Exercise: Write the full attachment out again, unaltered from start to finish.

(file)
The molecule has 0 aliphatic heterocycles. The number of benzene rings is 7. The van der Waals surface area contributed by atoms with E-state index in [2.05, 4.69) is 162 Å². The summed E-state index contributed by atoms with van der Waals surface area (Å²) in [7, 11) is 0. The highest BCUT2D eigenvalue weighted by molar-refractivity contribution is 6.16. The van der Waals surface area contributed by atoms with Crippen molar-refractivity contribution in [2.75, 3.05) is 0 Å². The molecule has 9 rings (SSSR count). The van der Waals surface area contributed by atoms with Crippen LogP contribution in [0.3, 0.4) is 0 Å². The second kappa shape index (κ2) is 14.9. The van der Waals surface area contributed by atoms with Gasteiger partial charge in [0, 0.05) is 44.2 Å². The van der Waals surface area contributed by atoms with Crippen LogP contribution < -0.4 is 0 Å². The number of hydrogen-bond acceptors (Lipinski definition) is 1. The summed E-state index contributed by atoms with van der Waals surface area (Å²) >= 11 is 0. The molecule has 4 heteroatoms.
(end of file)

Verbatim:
The molecule has 0 aliphatic heterocycles. The number of benzene rings is 7. The van der Waals surface area contributed by atoms with E-state index in [2.05, 4.69) is 162 Å². The summed E-state index contributed by atoms with van der Waals surface area (Å²) in [7, 11) is 0. The highest BCUT2D eigenvalue weighted by molar-refractivity contribution is 6.16. The van der Waals surface area contributed by atoms with Crippen molar-refractivity contribution in [2.75, 3.05) is 0 Å². The molecule has 9 rings (SSSR count). The van der Waals surface area contributed by atoms with Crippen LogP contribution in [0.3, 0.4) is 0 Å². The second kappa shape index (κ2) is 14.9. The van der Waals surface area contributed by atoms with Gasteiger partial charge in [0, 0.05) is 44.2 Å². The van der Waals surface area contributed by atoms with Crippen LogP contribution < -0.4 is 0 Å². The number of hydrogen-bond acceptors (Lipinski definition) is 1. The summed E-state index contributed by atoms with van der Waals surface area (Å²) >= 11 is 0. The molecule has 4 heteroatoms.